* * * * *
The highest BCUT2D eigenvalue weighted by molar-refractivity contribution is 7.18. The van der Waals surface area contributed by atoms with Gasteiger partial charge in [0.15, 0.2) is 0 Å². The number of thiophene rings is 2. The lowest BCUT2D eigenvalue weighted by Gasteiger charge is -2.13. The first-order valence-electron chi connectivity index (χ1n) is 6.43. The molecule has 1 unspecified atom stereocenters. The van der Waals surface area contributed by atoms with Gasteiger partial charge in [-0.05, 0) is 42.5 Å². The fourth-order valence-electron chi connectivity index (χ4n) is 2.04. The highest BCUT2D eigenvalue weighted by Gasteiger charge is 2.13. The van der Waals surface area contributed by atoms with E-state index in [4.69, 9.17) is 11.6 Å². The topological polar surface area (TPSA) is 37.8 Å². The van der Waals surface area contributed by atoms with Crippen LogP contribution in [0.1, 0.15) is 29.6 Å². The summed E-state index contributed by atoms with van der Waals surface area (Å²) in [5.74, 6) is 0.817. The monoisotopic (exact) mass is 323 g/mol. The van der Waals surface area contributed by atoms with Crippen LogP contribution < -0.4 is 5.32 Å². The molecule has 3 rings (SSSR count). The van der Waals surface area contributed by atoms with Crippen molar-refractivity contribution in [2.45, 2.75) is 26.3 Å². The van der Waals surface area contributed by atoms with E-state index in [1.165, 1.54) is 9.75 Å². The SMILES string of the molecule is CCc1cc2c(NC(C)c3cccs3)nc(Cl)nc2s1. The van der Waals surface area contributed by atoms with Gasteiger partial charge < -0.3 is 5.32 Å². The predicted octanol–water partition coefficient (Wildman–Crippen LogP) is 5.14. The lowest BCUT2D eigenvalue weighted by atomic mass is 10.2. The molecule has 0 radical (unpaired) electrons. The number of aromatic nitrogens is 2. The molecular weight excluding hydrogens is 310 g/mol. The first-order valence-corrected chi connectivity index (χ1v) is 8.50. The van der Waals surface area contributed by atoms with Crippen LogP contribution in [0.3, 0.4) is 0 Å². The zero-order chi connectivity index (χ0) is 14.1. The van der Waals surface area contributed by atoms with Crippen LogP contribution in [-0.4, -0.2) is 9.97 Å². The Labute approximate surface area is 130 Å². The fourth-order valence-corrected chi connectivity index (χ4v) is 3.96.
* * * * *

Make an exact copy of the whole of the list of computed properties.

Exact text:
The highest BCUT2D eigenvalue weighted by molar-refractivity contribution is 7.18. The van der Waals surface area contributed by atoms with Gasteiger partial charge in [0.15, 0.2) is 0 Å². The number of thiophene rings is 2. The lowest BCUT2D eigenvalue weighted by Gasteiger charge is -2.13. The first-order valence-electron chi connectivity index (χ1n) is 6.43. The molecule has 1 unspecified atom stereocenters. The van der Waals surface area contributed by atoms with Gasteiger partial charge in [-0.05, 0) is 42.5 Å². The fourth-order valence-electron chi connectivity index (χ4n) is 2.04. The highest BCUT2D eigenvalue weighted by Gasteiger charge is 2.13. The van der Waals surface area contributed by atoms with E-state index in [4.69, 9.17) is 11.6 Å². The topological polar surface area (TPSA) is 37.8 Å². The van der Waals surface area contributed by atoms with Crippen LogP contribution in [0.1, 0.15) is 29.6 Å². The summed E-state index contributed by atoms with van der Waals surface area (Å²) in [5.74, 6) is 0.817. The monoisotopic (exact) mass is 323 g/mol. The van der Waals surface area contributed by atoms with Crippen LogP contribution < -0.4 is 5.32 Å². The molecule has 3 rings (SSSR count). The van der Waals surface area contributed by atoms with Crippen molar-refractivity contribution in [2.45, 2.75) is 26.3 Å². The van der Waals surface area contributed by atoms with E-state index in [1.165, 1.54) is 9.75 Å². The SMILES string of the molecule is CCc1cc2c(NC(C)c3cccs3)nc(Cl)nc2s1. The van der Waals surface area contributed by atoms with Gasteiger partial charge < -0.3 is 5.32 Å². The predicted octanol–water partition coefficient (Wildman–Crippen LogP) is 5.14. The lowest BCUT2D eigenvalue weighted by atomic mass is 10.2. The molecule has 0 radical (unpaired) electrons. The number of aromatic nitrogens is 2. The molecular weight excluding hydrogens is 310 g/mol. The first-order valence-corrected chi connectivity index (χ1v) is 8.50. The van der Waals surface area contributed by atoms with Crippen LogP contribution in [0.3, 0.4) is 0 Å². The zero-order chi connectivity index (χ0) is 14.1. The van der Waals surface area contributed by atoms with Crippen LogP contribution in [-0.4, -0.2) is 9.97 Å². The Labute approximate surface area is 130 Å². The fourth-order valence-corrected chi connectivity index (χ4v) is 3.96.